“I believe he was dead long before that,” offers Robin, who in sharp contrast, went on to find fame. While still serving as an Army officer, he and Nash began racing in four-man bobs, but teamed up in the two-man when pilot Henry Taylor, an accomplished motor racing driver, was injured competing in Formula 1 in 1960. Nash, who was “blind as a bat” and raced in glasses, took over as driver, with Dixon bringing up the rear.

“It was fun and exciting and an opportunity to get a cheap cap and I grabbed it,” he said. “In the ’50s from a GB point of view, it was very amateur. It was just a bunch of guys who wanted to have some fun.”

“It’s a different world now with these professional sledders, eating, sleeping and drinking bobsleigh.”

For Dixon and Nash, it was whiskey they were drinking the night before their gold medal triumph, Robin confides. “Yes, we sipped a whiskey or two.

“We were focused and on the ball but come the evening there were other things to do and we got on with life,” he said.

By the time the 1964 Innsbruck Games came around, the pair had established themselves as a formidable team.

Going into the second day of competition, they were in the gold medal position after the first two runs, ahead of their Italian rivals who were favourites to win.

But when it seemed disaster had struck on the first run of the second day, one of the most generous and sporting gestures in Olympic history helped them get back on track.

A rear axle bolt on their sled had sheared off and they didn’t have a spare. That should have left the field clear for the Italians but in the spirit of a sporting era long gone, the Italian team captain stepped in to offer a replacement from their kit.   

The gesture earned the Italian Eugenio Monti the Games’ inaugural fair play medal, named after Olympic founder Pierre de Coubertin. Even then, Dixon recalls: “On our last run we made a small mistake and I thought ‘that’s it’. We went to a hut near the finish and had a coffee and schnapps.

“Then various people found us to say the world’s press were looking for us. The race track had softened and nobody could overtake us. We just hugged each other. It was a great moment.”

Dixon and Nash had won by 0.12 seconds from Italy. It was only 10.30 in the morning but the champagne was cracked open — it flowed all day and the next, Dixon was back in uniform at his barracks in England.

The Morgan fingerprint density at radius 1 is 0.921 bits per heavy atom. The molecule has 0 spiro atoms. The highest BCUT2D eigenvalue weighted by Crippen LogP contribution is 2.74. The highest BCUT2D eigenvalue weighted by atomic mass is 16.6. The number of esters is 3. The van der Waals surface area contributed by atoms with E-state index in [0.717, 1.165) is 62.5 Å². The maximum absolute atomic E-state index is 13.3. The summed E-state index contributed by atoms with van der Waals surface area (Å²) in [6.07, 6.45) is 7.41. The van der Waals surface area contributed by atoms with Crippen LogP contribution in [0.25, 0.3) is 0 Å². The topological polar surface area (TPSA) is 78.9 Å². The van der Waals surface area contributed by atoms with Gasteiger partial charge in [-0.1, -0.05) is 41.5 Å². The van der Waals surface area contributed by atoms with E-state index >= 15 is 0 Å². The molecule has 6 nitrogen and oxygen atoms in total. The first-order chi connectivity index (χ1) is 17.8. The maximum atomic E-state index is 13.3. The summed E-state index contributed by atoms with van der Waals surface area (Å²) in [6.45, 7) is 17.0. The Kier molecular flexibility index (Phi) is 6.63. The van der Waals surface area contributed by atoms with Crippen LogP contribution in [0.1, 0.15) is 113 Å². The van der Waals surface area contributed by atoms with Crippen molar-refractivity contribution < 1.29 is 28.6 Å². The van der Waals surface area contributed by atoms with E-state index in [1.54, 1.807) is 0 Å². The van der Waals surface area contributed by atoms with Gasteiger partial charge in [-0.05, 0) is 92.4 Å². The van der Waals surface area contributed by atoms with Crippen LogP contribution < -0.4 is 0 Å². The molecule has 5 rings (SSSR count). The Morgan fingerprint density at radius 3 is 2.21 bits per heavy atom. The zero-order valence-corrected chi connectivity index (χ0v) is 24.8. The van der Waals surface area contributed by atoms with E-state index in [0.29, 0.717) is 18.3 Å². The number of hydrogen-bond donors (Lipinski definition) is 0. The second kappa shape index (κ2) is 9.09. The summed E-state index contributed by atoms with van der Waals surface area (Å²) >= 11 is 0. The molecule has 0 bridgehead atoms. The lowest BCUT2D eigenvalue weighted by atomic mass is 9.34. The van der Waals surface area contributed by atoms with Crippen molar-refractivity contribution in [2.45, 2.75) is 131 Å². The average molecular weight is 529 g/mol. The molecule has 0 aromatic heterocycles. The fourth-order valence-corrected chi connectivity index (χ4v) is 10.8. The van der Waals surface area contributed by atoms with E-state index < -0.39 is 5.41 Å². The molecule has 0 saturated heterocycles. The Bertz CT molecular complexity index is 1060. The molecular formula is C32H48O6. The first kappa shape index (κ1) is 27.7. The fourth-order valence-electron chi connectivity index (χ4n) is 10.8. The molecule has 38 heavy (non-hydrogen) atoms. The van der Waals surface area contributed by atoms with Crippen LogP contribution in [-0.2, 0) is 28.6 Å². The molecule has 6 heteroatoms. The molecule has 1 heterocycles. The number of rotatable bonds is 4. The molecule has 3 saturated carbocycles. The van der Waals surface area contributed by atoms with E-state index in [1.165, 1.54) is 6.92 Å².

The pair, who have a corner named after them at the St Moritz track, won the world championship in 1965 and took bronze in 1966. They also competed at the 1968 Olympics, finishing fifth behind Monti.

By then, Dixon had left the Army, having also served with 3 Para and the SAS in the Cyprus and Borneo conflicts, and gone into business at home in Northern Ireland. “My family felt it was time I started contributing to the life of the province,” he explains.

Having previously worked for Kodak, he built Redland Tile and Brick Ltd into a multi million-pound subsidiary of Redland plc.

Appointed High Sheriff of Antrim in 1983, he was chair of Positively Belfast from 1992 to 1996, and a Shadow NI Minister on the Conservative benches for seven years.

Walking and reading are his more sedate pursuits back in the Ballyclare home he shares with wife Maggie.

He has three sons, Andrew, Patrick and the eldest Danny who is first in line to the title, Lord Glentoran.

And his 60-year friendship with bobsleigh partner Nash, who lives in Devon, still endures.

“We’re still great mates and have a ball when we get together,” says Robin.

Every four years, when the Winter Olympics come round, they are asked to retell their amazing story. “And I am very happy to do so,” adds Robin. “If it inspires just one young person to follow in our tracks and become a success, it is worthwhile.

“I’m immensely proud of the gold medal and it makes you a member of a very exclusive club, not just here in Northern Ireland but also worldwide.”